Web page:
After Weekend Wins, Clinton on Cusp of Democratic Nomination

Hillary Clinton campaign signs lie in a pile outside the debate hall before a Democratic presidential primary debate Saturday, Dec. 19, 2015, at Saint Anselm College in Manchester, N.H. (AP Photo/Michael Dwyer)
Hillary Clinton campaign signs. (AP Photo/Michael Dwyer)

Hillary Clinton stands on the cusp of having enough delegates to claim the Democratic presidential nomination, having overwhelmed Bernie Sanders in a pair of weekend elections in the Caribbean.

Yet the former secretary of state barely noted her commanding wins Saturday in the U.S. Virgin Islands and Sunday in Puerto Rico, instead remaining focused on Tuesday’s contest in California and five other states — and a general election matchup to come against presumptive GOP nominee Donald Trump.

“We’re going to have a very contentious campaign,” Clinton said late Sunday night at a rally in the California capital, “because I’m going to point out at every single moment that I can why I believe the Republican nominee should never get near the White House.”

Urging voters to come out Tuesday, Clinton said she wants to “finish strong in California. It means the world to me.”

After blowout weekend wins the two U.S. territories, Clinton is now 26 delegates short of the 2,383 needed to win the nomination, according to an Associated Press count.

Clinton won all seven delegates available in the U.S. Virgin Islands and at least 33 of the 60 delegates available in Puerto Rico. She beat the Vermont senator there by roughly 61 percent to 39 percent.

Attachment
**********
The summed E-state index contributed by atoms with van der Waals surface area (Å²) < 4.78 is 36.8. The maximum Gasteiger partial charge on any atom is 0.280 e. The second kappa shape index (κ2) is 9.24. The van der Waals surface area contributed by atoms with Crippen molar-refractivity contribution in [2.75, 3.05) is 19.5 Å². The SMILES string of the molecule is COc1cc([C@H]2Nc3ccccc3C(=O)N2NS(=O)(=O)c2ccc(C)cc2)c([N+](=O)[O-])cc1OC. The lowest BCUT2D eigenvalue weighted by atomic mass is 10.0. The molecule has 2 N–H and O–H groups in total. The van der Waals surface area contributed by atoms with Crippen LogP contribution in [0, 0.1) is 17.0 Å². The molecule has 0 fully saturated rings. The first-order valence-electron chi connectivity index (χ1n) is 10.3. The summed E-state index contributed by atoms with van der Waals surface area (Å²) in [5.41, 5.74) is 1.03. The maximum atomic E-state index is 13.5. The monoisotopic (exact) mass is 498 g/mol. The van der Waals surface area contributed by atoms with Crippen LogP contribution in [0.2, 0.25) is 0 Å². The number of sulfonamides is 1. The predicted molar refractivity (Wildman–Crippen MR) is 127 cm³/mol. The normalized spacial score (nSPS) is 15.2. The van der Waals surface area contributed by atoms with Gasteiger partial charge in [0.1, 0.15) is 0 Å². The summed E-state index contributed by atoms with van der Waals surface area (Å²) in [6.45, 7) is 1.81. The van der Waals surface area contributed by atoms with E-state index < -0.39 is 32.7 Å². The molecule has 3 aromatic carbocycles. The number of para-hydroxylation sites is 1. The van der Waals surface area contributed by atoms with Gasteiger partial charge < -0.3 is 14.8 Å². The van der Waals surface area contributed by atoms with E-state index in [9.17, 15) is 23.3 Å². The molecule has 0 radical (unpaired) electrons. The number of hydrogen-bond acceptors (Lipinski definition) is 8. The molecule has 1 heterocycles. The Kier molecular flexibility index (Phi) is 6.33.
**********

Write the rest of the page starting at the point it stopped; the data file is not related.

Clinton now has 1,809 pledged delegates won in primaries and caucuses; Sanders has 1,520.

When including superdelegates, the party insiders who can vote for the candidate of their choice at the party’s summer convention, her lead over Sanders is substantial: 2,357 to 1,566.

Both Clinton and Sanders spent Sunday in California, the biggest prize among the six states voting on Tuesday.

Sanders pointed to polls showing him faring better than Clinton in head-to-head matchups with Trump and his strength among Democratic voters under the age of 45.

“If the Democratic leadership wants a campaign that will not only retain the White House but regain the Senate and win governors’ chairs all across this country, we are that campaign,” he said.